A discussion of the graphic novel, a meeting with one of the senior scriptwriters of the Simpsons and a tribute to the comics section of the children’s magazine Davar LeYeladim on its 80th anniversary will be among the highlights of Animix, a festival of animation, comics and caricature held every year at the Tel Aviv Cinematheque. This year it will open on August 2 and last for five days.
Mike Reiss, an American senior producer of the Simpsons, where he has been a writer for 21 years, will deliver two lectures. In the first he will talk about the yellow family’s visit to Israel and about Jewish motifs in the series, which is now celebrating its 30th year. In the second lecture he’ll talk about behind-the-scenes secrets at the Simpsons. In addition, Reiss, who has won four Emmy awards and a lifetime achievement award from the American Screen Writers Guild, will hold an artists’ meeting as the guest of Israel’s scriptwriters’ guild.
Another festival guest will be American comic book artist Klaus Janson, who has worked for 40 years with giant companies such as DC Comics and Marvel Comics. He drew many superheroes for these companies, including Spiderman, Batman, Superman and the Avengers. He also collaborated with Frank Miller in creating the Daredevil series as well as the acclaimed graphic novel The Dark Knight Returns.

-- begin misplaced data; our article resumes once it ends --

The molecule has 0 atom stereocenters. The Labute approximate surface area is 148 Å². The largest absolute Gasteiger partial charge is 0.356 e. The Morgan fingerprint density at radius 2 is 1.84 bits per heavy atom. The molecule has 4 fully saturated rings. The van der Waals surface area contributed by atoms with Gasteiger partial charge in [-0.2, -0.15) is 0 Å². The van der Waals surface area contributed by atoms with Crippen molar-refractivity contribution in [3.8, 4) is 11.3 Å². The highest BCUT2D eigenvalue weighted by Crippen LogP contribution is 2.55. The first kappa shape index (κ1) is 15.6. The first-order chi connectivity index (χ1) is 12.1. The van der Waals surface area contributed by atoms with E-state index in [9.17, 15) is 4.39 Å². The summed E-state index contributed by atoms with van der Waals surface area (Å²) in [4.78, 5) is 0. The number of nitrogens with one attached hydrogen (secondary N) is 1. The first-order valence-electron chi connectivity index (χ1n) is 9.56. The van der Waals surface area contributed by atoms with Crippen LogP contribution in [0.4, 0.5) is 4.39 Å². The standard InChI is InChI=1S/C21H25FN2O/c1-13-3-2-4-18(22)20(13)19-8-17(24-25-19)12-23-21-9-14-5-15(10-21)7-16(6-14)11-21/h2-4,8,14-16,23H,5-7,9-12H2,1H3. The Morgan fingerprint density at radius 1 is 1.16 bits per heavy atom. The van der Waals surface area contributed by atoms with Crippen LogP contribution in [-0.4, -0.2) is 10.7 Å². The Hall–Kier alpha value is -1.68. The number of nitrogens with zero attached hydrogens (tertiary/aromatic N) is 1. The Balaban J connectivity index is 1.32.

The French publisher Nicholas Griebel, whose expertise is in discovering and promoting graphic novels in France, will also be in Israel, giving a lecture on the graphic novel.
A tribute to the 80th anniversary of Davar Rishon, the first magazine to publish comics in Hebrew, will include a panel discussion with the daughter of Davar LeYeladim’s editor Uriel Ofek and the curator of the Nahum Gutman museum, Monica Lavi. The panel will discuss the magazine, which for years made an effort to establish an illustrated reading culture, with contributions of illustrations by Nahum Gutman and cartoonist Arie Navon, as well as poet and novelist Lea Goldberg (who, together with Navon, created the pioneering comic strips Uri Muri and Uri Kaduri).
Other interesting events will include a lecture by comic book artist Michel Kichka, who will speak about the history of the anti-Semitic caricature. An exhibition called the Illustrated Kaveret will follow the eponymous Israeli rock band over the years of its career, and the launching of a new album by Aya Korem called 2023, which is accompanied by a comic book created together with illustrator Gad Tash.
The festival will also feature a rich program for children.
Full-length animated films will also be screened at the festival. One will be “Hitler’s Folly,” a new film by independent animator Bill Plympton, in which he explores what would have happened had the fuehrer been accepted by the Vienna art academy and become a famous artist.
“Nuts!” a film by Penny Lane, describes the story of a strange genius who during the Great Depression in the United States in the 1930s finds success due to a treatment for impotence he discovers, transplanting the testicles of male goats into men suffering from this disorder.
“Slocum at sea with himself” is a new film by independent artists Paul and Sandra Fierlinger, based on the journal of a boatman who sailed around the world in 1985.
Another film is “Cockroach,” directed by Belgian Jan Bultheel, which takes place during World War I, following a world wrestling champion who discovers that his daughter had been raped by a German soldier, and joins the army to seek revenge.
An award will be given this year to director, animator and designer Tammy Bernstein, who designed the Baby television channel.
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